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Job openings reach a five-month high, but they're still not being filled. Why? They're in person

Many people are still hesitant to leave home, leaving employers struggling to fill positions.

CHARLOTTE, N.C. — Data from the labor department show job openings are bouncing back, just hitting a five-month high.

But most of those jobs are in person and many people are still hesitant to leave home, leaving employers struggling to fill positions.

“There's this huge gap between the supply of remote opportunities and the demand for them," Julia Pollock, a labor economist for job site Ziprecruiter, said. 

“Job postings have now recovered to their pre-COVID highs, and employers are looking for candidates quite feverishly in our marketplace," Pollock said. "But many of those jobs require working in person. 60% of job seekers on Ziprecruiter right now are looking for remote opportunities, but only about 9% of the job postings explicitly offer that opportunity.”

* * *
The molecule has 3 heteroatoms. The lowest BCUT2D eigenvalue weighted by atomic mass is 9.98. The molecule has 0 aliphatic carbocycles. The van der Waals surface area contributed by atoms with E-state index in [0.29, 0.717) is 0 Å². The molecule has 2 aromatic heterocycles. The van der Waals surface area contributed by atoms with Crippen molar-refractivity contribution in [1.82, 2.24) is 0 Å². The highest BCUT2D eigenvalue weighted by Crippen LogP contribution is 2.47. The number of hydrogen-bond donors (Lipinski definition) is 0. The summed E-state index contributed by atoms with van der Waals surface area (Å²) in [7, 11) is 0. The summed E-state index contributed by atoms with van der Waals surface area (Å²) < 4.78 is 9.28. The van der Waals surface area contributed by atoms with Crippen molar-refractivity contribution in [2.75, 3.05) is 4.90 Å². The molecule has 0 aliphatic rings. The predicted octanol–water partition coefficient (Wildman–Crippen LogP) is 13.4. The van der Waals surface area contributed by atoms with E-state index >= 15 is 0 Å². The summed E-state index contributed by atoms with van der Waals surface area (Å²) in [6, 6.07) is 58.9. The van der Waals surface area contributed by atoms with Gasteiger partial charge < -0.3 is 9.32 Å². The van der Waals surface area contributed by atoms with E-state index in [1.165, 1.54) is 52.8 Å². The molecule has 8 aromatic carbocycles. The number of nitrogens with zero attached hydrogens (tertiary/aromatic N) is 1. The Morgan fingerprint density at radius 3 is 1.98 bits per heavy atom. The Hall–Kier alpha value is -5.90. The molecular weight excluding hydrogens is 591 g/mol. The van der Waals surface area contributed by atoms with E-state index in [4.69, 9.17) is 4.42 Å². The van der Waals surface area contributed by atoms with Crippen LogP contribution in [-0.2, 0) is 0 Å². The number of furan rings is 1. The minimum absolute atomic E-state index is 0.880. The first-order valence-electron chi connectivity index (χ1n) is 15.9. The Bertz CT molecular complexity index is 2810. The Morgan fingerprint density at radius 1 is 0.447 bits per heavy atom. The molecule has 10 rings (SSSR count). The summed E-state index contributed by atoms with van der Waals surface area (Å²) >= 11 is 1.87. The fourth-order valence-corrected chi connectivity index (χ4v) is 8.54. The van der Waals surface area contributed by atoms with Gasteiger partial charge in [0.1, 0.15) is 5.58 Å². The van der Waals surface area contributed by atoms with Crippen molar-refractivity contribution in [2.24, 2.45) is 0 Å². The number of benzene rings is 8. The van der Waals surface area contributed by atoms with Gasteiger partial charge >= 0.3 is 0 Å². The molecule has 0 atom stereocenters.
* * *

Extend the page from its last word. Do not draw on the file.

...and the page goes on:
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She said that’s creating a worrisome job gap. Employers are struggling to fill in-person positions, and job seekers are unable to find work they feel safe doing.

Pollock said employers should offer flexibility wherever possible, and be clear about COVID-19 safety protocols in their listings.

She also suggests job seekers cast a wider net and be willing to try new things.

“There are whole industries that will take a long time to recover," she said. "So many people in those industries need to find new things that they can do in the meanwhile, that use their strengths and talents and other ways.”

But there’s hope on the horizon.

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Economists and experts widely agree this job gap will self-correct eventually.

"There is reason to believe that will fix itself in the next couple of months because more than half of the people who would prefer remote work now would actually prefer in-person jobs after the pandemic is over," Pollock explained.

“COVID cases are down across the country," she said. "And vaccination rates are accelerating across the country, too. So it's possible that we could have an almost normal summer again."